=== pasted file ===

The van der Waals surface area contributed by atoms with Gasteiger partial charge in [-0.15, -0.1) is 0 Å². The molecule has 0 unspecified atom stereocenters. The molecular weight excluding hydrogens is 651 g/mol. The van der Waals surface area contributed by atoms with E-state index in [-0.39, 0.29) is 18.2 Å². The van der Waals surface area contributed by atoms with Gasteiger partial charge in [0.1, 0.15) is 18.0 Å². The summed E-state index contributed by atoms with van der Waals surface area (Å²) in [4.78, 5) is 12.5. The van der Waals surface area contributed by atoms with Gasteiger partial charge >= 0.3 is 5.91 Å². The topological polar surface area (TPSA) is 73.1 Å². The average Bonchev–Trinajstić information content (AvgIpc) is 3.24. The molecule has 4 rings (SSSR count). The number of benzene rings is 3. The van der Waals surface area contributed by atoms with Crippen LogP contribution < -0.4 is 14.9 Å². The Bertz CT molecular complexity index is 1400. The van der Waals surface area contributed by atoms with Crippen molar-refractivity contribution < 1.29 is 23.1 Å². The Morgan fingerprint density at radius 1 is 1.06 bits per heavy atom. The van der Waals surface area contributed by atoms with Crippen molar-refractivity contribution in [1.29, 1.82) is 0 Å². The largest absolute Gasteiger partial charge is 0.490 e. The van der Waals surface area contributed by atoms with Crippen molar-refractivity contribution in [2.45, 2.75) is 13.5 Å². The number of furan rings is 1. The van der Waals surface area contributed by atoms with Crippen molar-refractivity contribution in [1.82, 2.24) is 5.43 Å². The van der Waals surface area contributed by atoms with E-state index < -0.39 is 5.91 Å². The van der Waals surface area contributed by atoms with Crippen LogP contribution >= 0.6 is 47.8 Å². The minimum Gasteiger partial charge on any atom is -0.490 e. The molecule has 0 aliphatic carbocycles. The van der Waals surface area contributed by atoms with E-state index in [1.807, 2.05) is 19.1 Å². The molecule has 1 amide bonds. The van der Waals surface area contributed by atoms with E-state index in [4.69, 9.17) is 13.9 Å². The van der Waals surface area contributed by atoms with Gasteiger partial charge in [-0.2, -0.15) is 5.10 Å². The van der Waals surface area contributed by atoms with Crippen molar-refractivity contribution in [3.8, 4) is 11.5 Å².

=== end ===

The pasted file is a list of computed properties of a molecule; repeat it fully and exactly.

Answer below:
The van der Waals surface area contributed by atoms with Gasteiger partial charge in [-0.15, -0.1) is 0 Å². The molecule has 0 unspecified atom stereocenters. The molecular weight excluding hydrogens is 651 g/mol. The van der Waals surface area contributed by atoms with E-state index in [-0.39, 0.29) is 18.2 Å². The van der Waals surface area contributed by atoms with Gasteiger partial charge in [0.1, 0.15) is 18.0 Å². The summed E-state index contributed by atoms with van der Waals surface area (Å²) in [4.78, 5) is 12.5. The van der Waals surface area contributed by atoms with Gasteiger partial charge >= 0.3 is 5.91 Å². The topological polar surface area (TPSA) is 73.1 Å². The average Bonchev–Trinajstić information content (AvgIpc) is 3.24. The molecule has 4 rings (SSSR count). The number of benzene rings is 3. The van der Waals surface area contributed by atoms with Crippen LogP contribution < -0.4 is 14.9 Å². The Bertz CT molecular complexity index is 1400. The van der Waals surface area contributed by atoms with Crippen molar-refractivity contribution < 1.29 is 23.1 Å². The Morgan fingerprint density at radius 1 is 1.06 bits per heavy atom. The van der Waals surface area contributed by atoms with Crippen molar-refractivity contribution in [1.29, 1.82) is 0 Å². The largest absolute Gasteiger partial charge is 0.490 e. The van der Waals surface area contributed by atoms with Crippen molar-refractivity contribution in [2.45, 2.75) is 13.5 Å². The number of furan rings is 1. The van der Waals surface area contributed by atoms with Crippen molar-refractivity contribution in [1.82, 2.24) is 5.43 Å². The van der Waals surface area contributed by atoms with E-state index < -0.39 is 5.91 Å². The van der Waals surface area contributed by atoms with Crippen LogP contribution >= 0.6 is 47.8 Å². The minimum Gasteiger partial charge on any atom is -0.490 e. The molecule has 0 aliphatic carbocycles. The van der Waals surface area contributed by atoms with E-state index in [1.807, 2.05) is 19.1 Å². The molecule has 1 amide bonds. The van der Waals surface area contributed by atoms with E-state index in [4.69, 9.17) is 13.9 Å². The van der Waals surface area contributed by atoms with Gasteiger partial charge in [-0.2, -0.15) is 5.10 Å². The van der Waals surface area contributed by atoms with Crippen molar-refractivity contribution in [3.8, 4) is 11.5 Å².